Sixteen teams of Mississippi State University (MSU) architecture and building construction science students have spent recent weeks learning to work together as design professionals for their spring collaborative studio project, and their work is to the benefit of the Starkville Area Habitat for Humanity.
A partnership between the School of Architecture and the Building Construction Science program at MSU's College of Architecture, Art and Design, the joint project is sponsored by a PCI Foundation Studio grant to teach students the necessity of multidisciplinary cooperation in designing building projects.
The foundation is a national program that has made education grants to 20 schools since 2001. It recognizes that each university has its own unique focus and approach to teaching precast concrete design, fabrication, or construction, according to the Illinois-based organization.
Teams of five students at MSU — each with three architecture and two building construction science students — have designed housing plans for the local Habitat for Humanity chapter, which builds affordable housing for low-income families. Their designs may see implementation on an existing local site owned by the organization.
The MSU students also have submitted their projects to the Association of Collegiate Schools of Architecture 2022 Habitat Design Competition, which required them to create a climate-positive design with precast concrete as the primary building material.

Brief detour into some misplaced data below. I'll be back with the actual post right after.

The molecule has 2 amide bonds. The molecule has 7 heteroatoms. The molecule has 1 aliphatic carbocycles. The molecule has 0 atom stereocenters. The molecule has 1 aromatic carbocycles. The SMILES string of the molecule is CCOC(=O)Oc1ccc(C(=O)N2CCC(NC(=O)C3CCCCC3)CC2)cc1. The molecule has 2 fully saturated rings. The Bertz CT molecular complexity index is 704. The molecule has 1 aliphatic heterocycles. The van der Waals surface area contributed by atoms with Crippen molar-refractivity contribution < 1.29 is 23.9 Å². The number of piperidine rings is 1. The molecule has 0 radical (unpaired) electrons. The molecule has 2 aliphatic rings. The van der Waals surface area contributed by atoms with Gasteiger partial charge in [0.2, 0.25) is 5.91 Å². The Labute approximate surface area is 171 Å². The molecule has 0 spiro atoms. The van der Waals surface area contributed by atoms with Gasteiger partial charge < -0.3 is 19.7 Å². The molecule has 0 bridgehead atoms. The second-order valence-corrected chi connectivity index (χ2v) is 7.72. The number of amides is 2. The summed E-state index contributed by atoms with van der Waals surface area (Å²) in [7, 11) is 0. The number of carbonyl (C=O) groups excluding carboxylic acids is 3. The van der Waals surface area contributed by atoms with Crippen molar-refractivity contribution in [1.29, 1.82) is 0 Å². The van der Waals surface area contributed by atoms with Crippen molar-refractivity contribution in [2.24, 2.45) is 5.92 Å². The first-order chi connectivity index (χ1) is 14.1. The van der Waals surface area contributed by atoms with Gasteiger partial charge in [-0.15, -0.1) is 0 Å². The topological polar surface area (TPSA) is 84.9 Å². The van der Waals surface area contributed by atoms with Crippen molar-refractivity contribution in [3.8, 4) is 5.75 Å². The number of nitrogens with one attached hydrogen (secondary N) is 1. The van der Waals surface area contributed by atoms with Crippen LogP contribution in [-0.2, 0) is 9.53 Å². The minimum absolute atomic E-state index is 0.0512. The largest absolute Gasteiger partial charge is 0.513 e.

Teams recently presented their designs to judges from both the Starkville Area Habitat for Humanity and the PCI Foundation.
Students Learned to Work in ‘Real World' Situations
Alexis Gregory, an associate professor in MSU's School of Architecture, served as the studio coordinator. She said for many of the students, the group project was their first opportunity to collaborate with those from other disciplines, as well as design with a budget and client in mind.
Gregory added that the young people learned a lot about how to design in a "real world" context and to understand other perspectives while working together.
"Architecture and construction students are very different in how they approach things," she explained. "The benefit of the studio is to have them start to learn what those differences are and how to overcome them in order to have a successful project together."
Kobe Clouthier, a junior architecture student from Garden City, Idaho, whose team received accolades for its work, said the project helped his group better understand how building projects are created in professional spaces.
"We haven't had to work in this environment before," he said. "We've always been really free with budget, and so having the budget and the materials be very specific was very real-world and helpful in that sense."
Two student teams were recognized for their outstanding work, with each individual student receiving a $100 cash award.
Winners from the architecture major include Clouthier, Elaine Otts, of Beaverton, Ala., and Michael Chew, from Birmingham, Ala. The homegrown Mississippi winners were Du'Juan Brown, of Collinsville; Mary Stafford Shurden, from Drew; and Jacob Bryson, of Jackson.
The building construction science winners were Colby Stalcup of Acworth, Ga.; and to three students from Mississippi: Chapman Cooper, of Columbus, Elizabeth Gallagher, from Greenwood, and Tanner Madison, of Hernando.
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